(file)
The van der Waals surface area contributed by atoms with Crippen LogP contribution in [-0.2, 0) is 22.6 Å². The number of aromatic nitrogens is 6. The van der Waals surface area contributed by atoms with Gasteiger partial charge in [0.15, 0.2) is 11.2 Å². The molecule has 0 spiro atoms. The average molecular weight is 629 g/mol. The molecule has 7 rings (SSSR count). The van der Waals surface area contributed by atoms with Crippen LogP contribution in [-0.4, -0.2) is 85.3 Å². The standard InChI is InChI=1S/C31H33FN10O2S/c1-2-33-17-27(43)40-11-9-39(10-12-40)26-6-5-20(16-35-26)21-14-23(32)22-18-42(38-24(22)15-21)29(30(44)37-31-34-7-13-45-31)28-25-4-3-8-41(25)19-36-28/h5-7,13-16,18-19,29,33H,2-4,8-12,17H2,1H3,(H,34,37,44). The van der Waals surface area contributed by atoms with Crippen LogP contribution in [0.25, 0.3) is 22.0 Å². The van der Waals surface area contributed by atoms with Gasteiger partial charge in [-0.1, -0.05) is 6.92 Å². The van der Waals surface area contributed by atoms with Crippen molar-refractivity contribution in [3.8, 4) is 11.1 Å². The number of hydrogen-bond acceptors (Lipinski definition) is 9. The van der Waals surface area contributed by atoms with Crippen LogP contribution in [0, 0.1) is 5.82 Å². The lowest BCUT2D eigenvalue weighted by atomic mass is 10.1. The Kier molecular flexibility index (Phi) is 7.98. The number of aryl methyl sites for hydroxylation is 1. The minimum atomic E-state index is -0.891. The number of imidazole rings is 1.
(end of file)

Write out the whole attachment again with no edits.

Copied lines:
The van der Waals surface area contributed by atoms with Crippen LogP contribution in [-0.2, 0) is 22.6 Å². The number of aromatic nitrogens is 6. The van der Waals surface area contributed by atoms with Gasteiger partial charge in [0.15, 0.2) is 11.2 Å². The molecule has 0 spiro atoms. The average molecular weight is 629 g/mol. The molecule has 7 rings (SSSR count). The van der Waals surface area contributed by atoms with Crippen LogP contribution in [-0.4, -0.2) is 85.3 Å². The standard InChI is InChI=1S/C31H33FN10O2S/c1-2-33-17-27(43)40-11-9-39(10-12-40)26-6-5-20(16-35-26)21-14-23(32)22-18-42(38-24(22)15-21)29(30(44)37-31-34-7-13-45-31)28-25-4-3-8-41(25)19-36-28/h5-7,13-16,18-19,29,33H,2-4,8-12,17H2,1H3,(H,34,37,44). The van der Waals surface area contributed by atoms with Crippen LogP contribution in [0.25, 0.3) is 22.0 Å². The van der Waals surface area contributed by atoms with Gasteiger partial charge in [-0.1, -0.05) is 6.92 Å². The van der Waals surface area contributed by atoms with Crippen molar-refractivity contribution in [3.8, 4) is 11.1 Å². The number of hydrogen-bond acceptors (Lipinski definition) is 9. The van der Waals surface area contributed by atoms with Crippen LogP contribution in [0, 0.1) is 5.82 Å². The lowest BCUT2D eigenvalue weighted by atomic mass is 10.1. The Kier molecular flexibility index (Phi) is 7.98. The number of aryl methyl sites for hydroxylation is 1. The minimum atomic E-state index is -0.891. The number of imidazole rings is 1.